About SchmidtAlexander Payne is one of Hollywood’s unsung heroes, the man behind several top-notch drama films produced at the turn of the millennium, films that often take an unconventional look behind the mores of our accepted society. To follow up to the excellent “Election,” Payne takes us once more to Omaha, Nebraska to tell the story of a man examining his life on retirement, questioning what purpose he has served in this transient world and what difference he has made. Despite containing fewer satyrical aspects than its predecessor, “About Schmidt” nevertheless manages to be much more than just a comedy about old age and senility or, for that matter, a vehicle for its lead to show off the wackiness with which he so often performs. It is an examination and a reflection though with a keen eye for humour and cynicism and based on the novel of the same name written by Louis Begley.

After working at an insurance company all his life, Warren R. Schmidt (Jack Nicholson) finds that life after retirement isn’t all it’s made out to be. Yes, he and his wife Helen (June Squibb) have been married 42 years and own one hell of a camper-van, but Warren is increasingly frustrated with his empty life. As a distraction of sorts, he sponsors an African child Ndugu Umbo and through letters tries to pour out all the ill feelings in himself. When his wife dies however, he sets out to stop his daughter Jeannie’s (Hope Davis) marriage to Randall Hertzell (Dermot Mulroney with craziest hair and beard), a mattress salesman of whom Schmidt highly disapproves. His journey, in the aforementioned, oversized vehicle, becomes one of self-discovery as he revisits the important stations in his life, the house of his birth and his Alma Mater amongst others. These are of course the roles that Jack Nicholson loves to have fun with, and not for anything was this performance Oscar nominated. While he still gets the chance to play a deranged sleaze, the genius of his dual performance lie in his lengthy monologues with himself, providing not only great laughs but hit right on the man’s frustration and loneliness. Nicholson is spellbinding to watch both within comedy mode and without. He is the star of the show and while this does take away from the rest of the cast to a certain extent, the film wishes to show Schmidt’s journey and this is thus justified.

Proceedings get increasingly out of hand with the arrival of Randall’s relatives in the lead-up to the film’s climax. Led by Kathy Bates, they are a troupe of hippyish characters and the absolute opposite of everything the hardworking and conservative Schmidt stands for. Warren’s acceptance of their identity is never forced in a stereotypical direction by Payne and his screenwriting partner Jim Taylor however, rather sinking into obscurity just like Schmidt himself as he realises his whole life has had no meaning. The emotional distance between him and those around is painful to watch but neither does the script dwell on this, inserting a stab of comedy at the craziest of moments. The pictures, particularly the scenes in Omaha, have been desaturated, giving the film an atmosphere of gloom jarringly at odds with the comedy, just as intended. And while the colours do brighten on occasion, they are at one with Schmidt’s dejected feelings. Certain similarities with Payne’s other films will certainly be spotted by his fans. Overall, “About Schmidt” remains one of the most curious and at the same time accomplished films of the last decade. Not quite as captivating as “Sideways” perhaps – that film being the pinnacle of Alexander Payne’s talents – but certainly one to return to.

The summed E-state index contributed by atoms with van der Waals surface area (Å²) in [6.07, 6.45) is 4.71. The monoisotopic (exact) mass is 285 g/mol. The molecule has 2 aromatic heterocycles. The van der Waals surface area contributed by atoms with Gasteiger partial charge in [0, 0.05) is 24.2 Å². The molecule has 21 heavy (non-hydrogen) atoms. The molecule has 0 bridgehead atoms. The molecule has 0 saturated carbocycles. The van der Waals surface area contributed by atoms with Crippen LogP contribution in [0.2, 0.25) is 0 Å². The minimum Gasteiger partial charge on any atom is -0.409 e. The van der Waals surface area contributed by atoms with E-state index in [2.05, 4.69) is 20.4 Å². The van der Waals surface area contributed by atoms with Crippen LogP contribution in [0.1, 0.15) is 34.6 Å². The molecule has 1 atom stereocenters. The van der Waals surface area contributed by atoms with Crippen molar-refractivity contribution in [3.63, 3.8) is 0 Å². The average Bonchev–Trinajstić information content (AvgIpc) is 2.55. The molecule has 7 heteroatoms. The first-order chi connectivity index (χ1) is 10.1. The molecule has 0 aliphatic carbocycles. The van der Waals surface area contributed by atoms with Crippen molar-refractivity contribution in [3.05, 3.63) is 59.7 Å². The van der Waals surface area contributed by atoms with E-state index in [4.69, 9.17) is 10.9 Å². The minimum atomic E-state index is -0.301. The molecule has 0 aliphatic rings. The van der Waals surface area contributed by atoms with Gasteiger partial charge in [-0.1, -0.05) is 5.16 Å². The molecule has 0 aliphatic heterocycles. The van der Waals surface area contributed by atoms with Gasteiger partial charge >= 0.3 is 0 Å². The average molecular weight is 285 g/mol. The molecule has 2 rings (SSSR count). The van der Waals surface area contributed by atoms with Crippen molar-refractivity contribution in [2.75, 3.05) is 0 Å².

About Schmidt OSTFor “About Schmidt” Payne’s regular composer Rolfe Kent wrote a selection of themes that are instantly recognisable on film and separately on album. Led by a mainly string ensemble and notable appearances of bassoon, Kent’s score exhibits the quirky charms and diversity of the character’s emotions. The main ideas are presented in sequence in “The End Credits of About Schmidt” and consist of the fullest and greatest performance of the themes. However, the melodies have a remarkable ability to be used in countless different thematic settings, from tender harp solos to an off-beat, almost russian styled march in “The Fury of Schmidt.” The soundtrack to this film is a hidden gem (a very rare album to boot) and is very easily enjoyable. Kent’s superior thematic variations make this a score for repeat listens and can only be awarded the highest rating.

With “About Schmidt” Jack Nicholson has once again proved why he is one of the acting world’s top dogs. If his performance were to be the only reason to watch the film, it would doubtlessly be more than worth it. Combined with Payne’s excellent screenplay and direction, it becomes an outstanding film and constitutes the sort of solid drama the Hollywood is still capable of producing. Very much recommended.

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